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Environmental: Small litter does damage too
A brief ray of sun reflected off the trail as I ran through the Kettles Park area. I paused to see what was sparkling. A piece of discarded foil wrapper from a Hammer Gel packet lay on the ground. I picked it up, put it in my pocket and continued running down the trail.
Spring is here. The number of people using the trails, parks, beaches and other public areas will increase with each passing day. Unfortunately the number of people who take care of these same trails, parks, beaches and other public areas does not increase with each passing day.
Most people still see no problem with dropping small pieces of foil wrapper, small pieces of plastic candy wrapper - small things dont matter. They dont think about the members of the animal community it can harm. They dont think of how long it is harmful. A piece of foil will take several hundred years to decay to a point where it could be considered useful to the soil.
A plastic bottle dropped alongside the trail, on the beach or along the bikeway will still be there, or somewhere near, thousands of years from now.
The plastic bags with dog poop left along the way will still be there protecting their contents ten to fifteen years from now, but at least the owner was spared the inconvenience of carrying the bag back to a trash can or to the car.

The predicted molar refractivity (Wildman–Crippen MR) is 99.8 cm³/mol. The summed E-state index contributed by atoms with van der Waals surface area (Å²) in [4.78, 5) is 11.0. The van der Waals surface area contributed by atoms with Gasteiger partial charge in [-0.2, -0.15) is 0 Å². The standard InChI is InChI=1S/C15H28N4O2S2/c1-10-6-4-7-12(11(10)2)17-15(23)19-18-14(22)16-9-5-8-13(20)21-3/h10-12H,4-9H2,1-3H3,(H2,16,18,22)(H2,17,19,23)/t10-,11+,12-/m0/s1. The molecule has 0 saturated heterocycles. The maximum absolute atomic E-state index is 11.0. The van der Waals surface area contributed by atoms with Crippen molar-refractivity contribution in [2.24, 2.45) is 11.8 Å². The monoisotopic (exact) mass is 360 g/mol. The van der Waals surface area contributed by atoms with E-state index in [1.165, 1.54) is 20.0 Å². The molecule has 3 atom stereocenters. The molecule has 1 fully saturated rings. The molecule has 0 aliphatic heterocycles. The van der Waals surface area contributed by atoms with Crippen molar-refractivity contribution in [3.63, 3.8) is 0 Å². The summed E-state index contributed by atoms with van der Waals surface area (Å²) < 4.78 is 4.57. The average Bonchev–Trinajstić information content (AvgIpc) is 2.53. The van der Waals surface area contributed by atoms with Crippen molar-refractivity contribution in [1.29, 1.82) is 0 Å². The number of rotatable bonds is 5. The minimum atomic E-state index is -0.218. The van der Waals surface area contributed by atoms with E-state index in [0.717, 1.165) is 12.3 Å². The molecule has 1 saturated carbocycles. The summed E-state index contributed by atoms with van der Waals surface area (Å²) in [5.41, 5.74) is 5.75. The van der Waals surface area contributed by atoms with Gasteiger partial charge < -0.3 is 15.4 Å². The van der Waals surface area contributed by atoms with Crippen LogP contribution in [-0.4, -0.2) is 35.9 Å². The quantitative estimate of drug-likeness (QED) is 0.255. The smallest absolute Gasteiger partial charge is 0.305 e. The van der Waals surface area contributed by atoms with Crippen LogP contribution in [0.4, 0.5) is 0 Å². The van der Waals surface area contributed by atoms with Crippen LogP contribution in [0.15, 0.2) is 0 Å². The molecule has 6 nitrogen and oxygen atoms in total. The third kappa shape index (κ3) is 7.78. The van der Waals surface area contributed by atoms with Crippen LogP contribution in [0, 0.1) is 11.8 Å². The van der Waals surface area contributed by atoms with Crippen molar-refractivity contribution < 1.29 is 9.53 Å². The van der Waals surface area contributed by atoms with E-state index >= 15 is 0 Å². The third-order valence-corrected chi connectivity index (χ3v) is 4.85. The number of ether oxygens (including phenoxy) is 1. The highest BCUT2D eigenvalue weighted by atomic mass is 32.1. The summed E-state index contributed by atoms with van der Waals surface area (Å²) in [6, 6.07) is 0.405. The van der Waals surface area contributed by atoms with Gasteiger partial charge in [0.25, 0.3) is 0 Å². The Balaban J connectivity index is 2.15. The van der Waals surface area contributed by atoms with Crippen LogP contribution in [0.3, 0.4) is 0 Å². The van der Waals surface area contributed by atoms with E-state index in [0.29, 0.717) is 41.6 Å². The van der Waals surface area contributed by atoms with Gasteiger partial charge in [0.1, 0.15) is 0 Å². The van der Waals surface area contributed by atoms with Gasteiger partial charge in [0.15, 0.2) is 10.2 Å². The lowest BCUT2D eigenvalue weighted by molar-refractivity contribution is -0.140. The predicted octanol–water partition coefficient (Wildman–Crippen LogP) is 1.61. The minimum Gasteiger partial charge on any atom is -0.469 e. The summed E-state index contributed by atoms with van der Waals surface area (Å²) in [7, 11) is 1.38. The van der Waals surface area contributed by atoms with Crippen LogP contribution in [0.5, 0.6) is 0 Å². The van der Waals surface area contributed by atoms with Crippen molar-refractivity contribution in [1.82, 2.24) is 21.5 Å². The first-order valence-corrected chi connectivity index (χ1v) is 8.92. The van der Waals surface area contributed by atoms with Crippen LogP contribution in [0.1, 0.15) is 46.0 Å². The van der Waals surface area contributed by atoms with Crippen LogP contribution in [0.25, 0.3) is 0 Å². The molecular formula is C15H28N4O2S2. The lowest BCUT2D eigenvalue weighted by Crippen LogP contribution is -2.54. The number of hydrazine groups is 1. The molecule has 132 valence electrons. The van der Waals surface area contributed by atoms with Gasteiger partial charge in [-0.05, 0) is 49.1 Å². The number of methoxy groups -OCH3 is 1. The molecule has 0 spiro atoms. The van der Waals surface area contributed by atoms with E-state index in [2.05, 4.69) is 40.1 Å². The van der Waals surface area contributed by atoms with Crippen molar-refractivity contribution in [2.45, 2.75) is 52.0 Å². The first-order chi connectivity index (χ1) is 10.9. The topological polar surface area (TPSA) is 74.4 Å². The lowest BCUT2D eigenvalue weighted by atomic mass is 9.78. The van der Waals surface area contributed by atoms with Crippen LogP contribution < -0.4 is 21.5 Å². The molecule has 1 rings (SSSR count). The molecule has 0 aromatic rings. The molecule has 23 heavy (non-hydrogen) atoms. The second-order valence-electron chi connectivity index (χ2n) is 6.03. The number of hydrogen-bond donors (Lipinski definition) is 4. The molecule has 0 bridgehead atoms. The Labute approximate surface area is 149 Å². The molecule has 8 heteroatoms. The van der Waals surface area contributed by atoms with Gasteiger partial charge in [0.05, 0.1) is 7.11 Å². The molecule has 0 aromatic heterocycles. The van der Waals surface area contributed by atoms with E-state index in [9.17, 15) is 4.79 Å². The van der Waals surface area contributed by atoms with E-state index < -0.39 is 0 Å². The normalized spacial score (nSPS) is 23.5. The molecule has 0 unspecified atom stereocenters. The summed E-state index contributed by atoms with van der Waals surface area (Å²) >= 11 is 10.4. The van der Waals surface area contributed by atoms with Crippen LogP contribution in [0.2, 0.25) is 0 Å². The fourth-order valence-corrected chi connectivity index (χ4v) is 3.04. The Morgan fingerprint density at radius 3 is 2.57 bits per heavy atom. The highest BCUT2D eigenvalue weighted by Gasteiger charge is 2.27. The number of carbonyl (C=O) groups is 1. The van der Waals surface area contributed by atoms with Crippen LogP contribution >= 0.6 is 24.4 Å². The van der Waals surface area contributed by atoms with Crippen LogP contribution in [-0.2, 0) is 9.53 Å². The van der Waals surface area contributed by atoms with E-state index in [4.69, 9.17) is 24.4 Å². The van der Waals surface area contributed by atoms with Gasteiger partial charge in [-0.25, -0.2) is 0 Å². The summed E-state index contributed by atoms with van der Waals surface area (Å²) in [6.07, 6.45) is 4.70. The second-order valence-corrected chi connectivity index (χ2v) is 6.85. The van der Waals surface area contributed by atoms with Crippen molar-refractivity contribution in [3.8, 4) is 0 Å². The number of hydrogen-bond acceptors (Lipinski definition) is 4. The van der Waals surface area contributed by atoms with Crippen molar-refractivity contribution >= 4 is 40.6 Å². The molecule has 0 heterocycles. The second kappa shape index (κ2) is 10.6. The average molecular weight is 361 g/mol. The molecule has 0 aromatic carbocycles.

My wife and I walk the beaches, run the trails and pedal along the roads - never without the accompanying ... what should we call it? Alphabetically, a not complete list of names for the wayside material could include:
castoffs, chaos, clutter, debris, disarray, discards, disorder, dregs, filth, garbage, hodgepodge, jumble, junk, leavings, litter, mess, mishmash, motley, collection, muss, odds and ends, offal, olla-podrida, refuse, rejects, remnants, residue, rubbish, rummage, scraps, shreds, sweepings, swill, tangle, tatters, trash, tumble, untidiness, waste, or worthless stuff, ... which, except for olla-podrida, evokes no call to our curiosity at all. There is a negative ring to each and every other word listed. Unfortunately, not a loud enough ring to prevent a person from tossing, flinging, dropping, discreetly discarding ... get the idea?
Whidbey Island is a beautiful place to live or to visit. Why not take some pride in being here and take your trash home with you when you visit the many beautiful nature attractions. It is a matter of pride. It is taking the time to behave in a manner which makes you proud of the place you are and how you leave it for the people behind you, whether those people are five minutes, five hours, five years or even 500 years behind you.
Whidbey Island must be taken care of by all who live here. Our environs are too small to think there is unlimited space and the littering problem is not critical. It is critical. Space and time are part of the critical common areas for all of us. We are each and all responsible for taking care of the commons, be they beaches, bikeways or trails in the parks.
John E. Morelock